“ . . . in global terms, it is as modern to draw on the resources of religion to critique the secular as it is to draw on the resources of the secular to critique the religious. Religion is not something that can be safely or sensibly relegated either to the past or to the edge” (1).

Peter Berger himself, Davie notes, has actually come full circle, from an enthusiastic advocate of secularization in the 1960s to a fierce critic of the secularization theory today. She quotes from his Introduction to a book he co-edited in 1999 (The Desecularization of the World: Resurgent Religion and World Politics):

“My point is that the assumption that we live in a secularized world is false. The world today, with some exceptions . . . is as furiously religious as ever. This means that a whole body of literature by historians and social scientists loosely labeled ‘secularization theory’ is essentially mistaken. In my early work I contributed to this literature. I was in good company – most sociologists of religion had similar views, and we had good reasons for upholding them. Some of the writings we produced still stand up. . . .

“Although the term ‘secularization theory’ refers to works from the 1950s and 1960s, the key idea of the theory can indeed be traced to the Enlightenment. The idea is simple: modernization necessarily leads to a decline of religion, both in society and in the minds of individuals. And it is precisely this key idea that turned out to be wrong” (2-3; 64 in Davie).

So has the “sacred canopy” come back? Not exactly. But as is always the case in the human sciences, it’s more complicated than that. This is where the idea of “fundamentalism” comes in.

 

The “Fundamentalism Project” and its wake

The year of the Iranian Revolution (1979) was also the year Polish cardinal Karol Wojtyla became pope. Religion took the world by storm and social scientists had to play catch-up. I had only been living in Algeria for a year at the time, but I couldn’t help notice a sea change of religiosity around me. From one week to the next, after the Ayatollah Khomeini’s proclamation of an Islamic Republic in Iran the mosques up to then frequented by a few elderly men suddenly were bursting at the seams with enthusiastic young men. We were entering a new era.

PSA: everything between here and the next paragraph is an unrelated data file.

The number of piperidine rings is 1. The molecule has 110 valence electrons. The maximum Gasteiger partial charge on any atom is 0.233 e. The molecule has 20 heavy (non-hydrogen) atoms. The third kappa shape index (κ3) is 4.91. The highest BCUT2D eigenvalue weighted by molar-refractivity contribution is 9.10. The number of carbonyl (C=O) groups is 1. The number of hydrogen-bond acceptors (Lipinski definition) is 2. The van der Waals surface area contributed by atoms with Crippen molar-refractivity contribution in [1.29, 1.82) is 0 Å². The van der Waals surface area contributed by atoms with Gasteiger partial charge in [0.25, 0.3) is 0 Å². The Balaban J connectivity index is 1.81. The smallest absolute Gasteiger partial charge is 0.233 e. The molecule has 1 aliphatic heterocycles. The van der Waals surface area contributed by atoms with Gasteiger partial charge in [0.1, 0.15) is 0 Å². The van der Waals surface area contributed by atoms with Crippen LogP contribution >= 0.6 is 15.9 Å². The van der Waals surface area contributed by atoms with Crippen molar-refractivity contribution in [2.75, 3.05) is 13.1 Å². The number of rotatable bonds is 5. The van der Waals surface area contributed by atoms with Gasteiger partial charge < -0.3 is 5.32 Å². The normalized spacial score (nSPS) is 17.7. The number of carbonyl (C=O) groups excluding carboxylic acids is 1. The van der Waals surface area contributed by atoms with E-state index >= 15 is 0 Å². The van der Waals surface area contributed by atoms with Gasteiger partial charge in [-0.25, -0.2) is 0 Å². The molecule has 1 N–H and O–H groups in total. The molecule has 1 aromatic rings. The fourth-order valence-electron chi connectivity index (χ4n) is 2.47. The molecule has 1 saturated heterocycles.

This was the time when Pope John Paul II traveled the world tirelessly, drawing crowds of mostly young people. Even Protestants who didn’t agree with him grudgingly recognized he was bringing spiritual revival to many parts of the global church. The media were continuously commenting on this or that statement of his, this or that action of his – like his visiting his would-be Turkish assassin in prison and forgiving him. But more than that, Christianity was exploding in the South, whether Pentecostal churches in Latin America, African-initiated churches or more traditional denominations in Africa. Historian Philip Jenkins documents the dramatic shift of vitality and growth of Christianity from the North to the South (The Next Christendom, revised and updated ed., 2007).

Meanwhile, the Iranian Revolution was paralleled by a robust Islamization campaign from below all over the Muslim world. Muslims were more practicing, young women in universities were donning the veil, and even sometimes against their parents’ will. Islamic finance was rapidly becoming popular in places like Malaysia and Egypt. Authoritarian governments were forced to integrate Islamic symbols simply to hold on to power. And finally, political Islam was on the rise, with a handful of violent groups appearing on the fringes and beginning to make their presence felt.

Other religions were making headlines too: the Dalai Lama’s ubiquitous media coverage symbolized for many the growing popularity of Buddhism in its various hues among scores of westerners in Europe and North America. The BJP Party in India with its uncompromising nationalist ideology (Hindutva) was beginning to dominate Indian politics in the 1990s, leading to clashes with Muslims. The worst violence took place in Gujarat Province in 2002, when hundreds were killed on both sides, with Muslims suffering the greatest losses. To the south in Sri Lanka, a three-decade civil war was tearing the country apart, with the Hindu minority using terror tactics to force the Sinhalese Buddhist government to give them autonomy (by the way, the Tamil Tigers in the 1970s were using suicide bombings a decade before the Shia resorted to this tactic in Lebanon).

Likely the most influential American scholar of religion, University of Chicago professor Martin E. Marty, co-edited a landmark study in the late 1980s with Notre Dame scholar R. Scott Appleby. This was the Fundamentalism Project, which enlisted the talents of scholars from all over the world. In the end, five volumes were published between 1994 and 2004. Their core thesis is that with the political, economic and social upheavals of the postcolonial period (roughly the three decades after WWII), the globalization of western modernity forced several reactions among the adherents of the world’s religion. The reaction this project called “fundamentalism” was the most defensive posture — defining one’s identity in terms of “us versus them.” Here is Marty’s explanation: